“And God called the light Day, and the darkness he called Night. And the evening and the morning were the first day.”— Genesis 1:5

The evening was “darkness” and the morning was “light,” and yet the two together are called by the name that is given to the light alone! This is somewhat remarkable, but it has an exact analogy in spiritual experience.

In every believer there is darkness and light, and yet he is not to be named a sinner because there is sin in him, but he is to be named a saint because he possesses some degree of holiness. This will be a most comforting thought to those who are mourning their infirmities, and who ask, “Can I be a child of God while there is so much darkness in me?”

Yes; for you, like the day, take not your name from the evening, but from the morning; and you are spoken of in the word of God as if you were even now perfectly holy as you will be soon. You are called the child of light, though there is darkness in you still.

You are named after what is the predominating quality in the sight of God, which will one day be the only principle remaining. Observe that the evening comes first. Naturally we are darkness first in order of time, and the gloom is often first in our mournful apprehension, driving us to cry out in deep humiliation, “God be merciful to me, a sinner.”

The place of the morning is second, it dawns when grace overcomes nature. It is a blessed aphorism of John Bunyan, “That which is last, lasts forever.” That which is first, yields in due season to the last; but nothing comes after the last.

So that though you are naturally darkness, when once you become light in the Lord, there is no evening to follow; “thy sun shall no more go down.” The first day in this life is an evening and a morning; but the second day, when we shall be with God, forever, shall be a day with no evening, but one, sacred, high, eternal noon.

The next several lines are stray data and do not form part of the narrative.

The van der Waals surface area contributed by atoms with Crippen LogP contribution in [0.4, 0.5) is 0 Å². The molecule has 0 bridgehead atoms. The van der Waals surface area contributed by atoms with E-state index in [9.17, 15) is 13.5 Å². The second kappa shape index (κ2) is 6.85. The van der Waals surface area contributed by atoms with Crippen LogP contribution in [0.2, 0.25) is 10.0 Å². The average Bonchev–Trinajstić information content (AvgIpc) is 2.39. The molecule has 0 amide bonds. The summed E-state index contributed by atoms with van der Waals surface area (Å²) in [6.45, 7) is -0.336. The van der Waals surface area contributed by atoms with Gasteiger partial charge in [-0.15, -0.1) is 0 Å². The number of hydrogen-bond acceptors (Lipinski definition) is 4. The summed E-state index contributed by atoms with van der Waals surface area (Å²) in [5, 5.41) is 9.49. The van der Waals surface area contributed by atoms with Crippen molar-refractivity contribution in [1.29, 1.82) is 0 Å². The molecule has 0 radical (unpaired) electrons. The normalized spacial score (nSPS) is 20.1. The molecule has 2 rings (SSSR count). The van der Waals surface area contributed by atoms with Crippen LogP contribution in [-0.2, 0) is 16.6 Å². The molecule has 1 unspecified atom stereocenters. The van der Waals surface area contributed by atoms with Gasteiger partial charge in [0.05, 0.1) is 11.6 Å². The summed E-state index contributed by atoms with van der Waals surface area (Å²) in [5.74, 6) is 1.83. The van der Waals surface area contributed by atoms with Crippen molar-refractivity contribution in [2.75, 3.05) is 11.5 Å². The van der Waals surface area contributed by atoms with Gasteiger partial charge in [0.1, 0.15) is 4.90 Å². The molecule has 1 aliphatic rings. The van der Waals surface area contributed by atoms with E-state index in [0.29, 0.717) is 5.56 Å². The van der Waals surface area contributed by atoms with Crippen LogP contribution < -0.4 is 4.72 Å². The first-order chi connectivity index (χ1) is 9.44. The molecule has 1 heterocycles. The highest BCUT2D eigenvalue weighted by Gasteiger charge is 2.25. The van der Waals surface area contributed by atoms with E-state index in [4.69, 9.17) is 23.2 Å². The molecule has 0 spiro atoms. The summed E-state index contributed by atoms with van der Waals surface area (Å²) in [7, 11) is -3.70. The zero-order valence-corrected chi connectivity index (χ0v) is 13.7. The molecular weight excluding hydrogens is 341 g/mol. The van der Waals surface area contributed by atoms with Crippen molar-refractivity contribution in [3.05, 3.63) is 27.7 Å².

Morning, July 10th, 2020

“Now therefore ye are no more strangers and foreigners, but fellowcitizens with the saints, and of the household of God;”— Ephesians 2:19

What is meant by our being citizens in heaven?

It means that we are under heaven’s government. Christ the king of heaven reigns in our hearts; our daily prayer is, “Thy will be done on earth as it is in heaven.” The proclamations issued from the throne of glory are freely received by us: the decrees of the Great King we cheerfully obey.

Then as citizens of the New Jerusalem, we share heaven’s honours. The glory which belongs to beatified saints belongs to us, for we are already sons of God, already princes of the blood imperial; already we wear the spotless robe of Jesus’ righteousness; already we have angels for our servitors, saints for our companions, Christ for our Brother, God for our Father, and a crown of immortality for our reward.

We share the honours of citizenship, for we have come to the general assembly and Church of the first-born whose names are written in heaven. As citizens, we have common rights to all the property of heaven.

Ours are its gates of pearl and walls of chrysolite; ours the azure light of the city that needs no candle nor light of the sun; ours the river of the water of life, and the twelve manner of fruits which grow on the trees planted on the banks thereof; there is nought in heaven that belongeth not to us.

“Things present, or things to come,” all are ours. Also as citizens of heaven we enjoy its delights. Do they there rejoice over sinners that repent–prodigals that have returned? So do we.

Do they chant the glories of triumphant grace? We do the same. Do they cast their crowns at Jesus’ feet? Such honours as we have we cast there too. Are they charmed with his smile? It is not less sweet to us who dwell below.

Do they look forward, waiting for his second advent? We also look and long for his appearing. If, then, we are thus citizens of heaven, let our walk and actions be consistent with our high dignity.

Evening, July 9th, 2020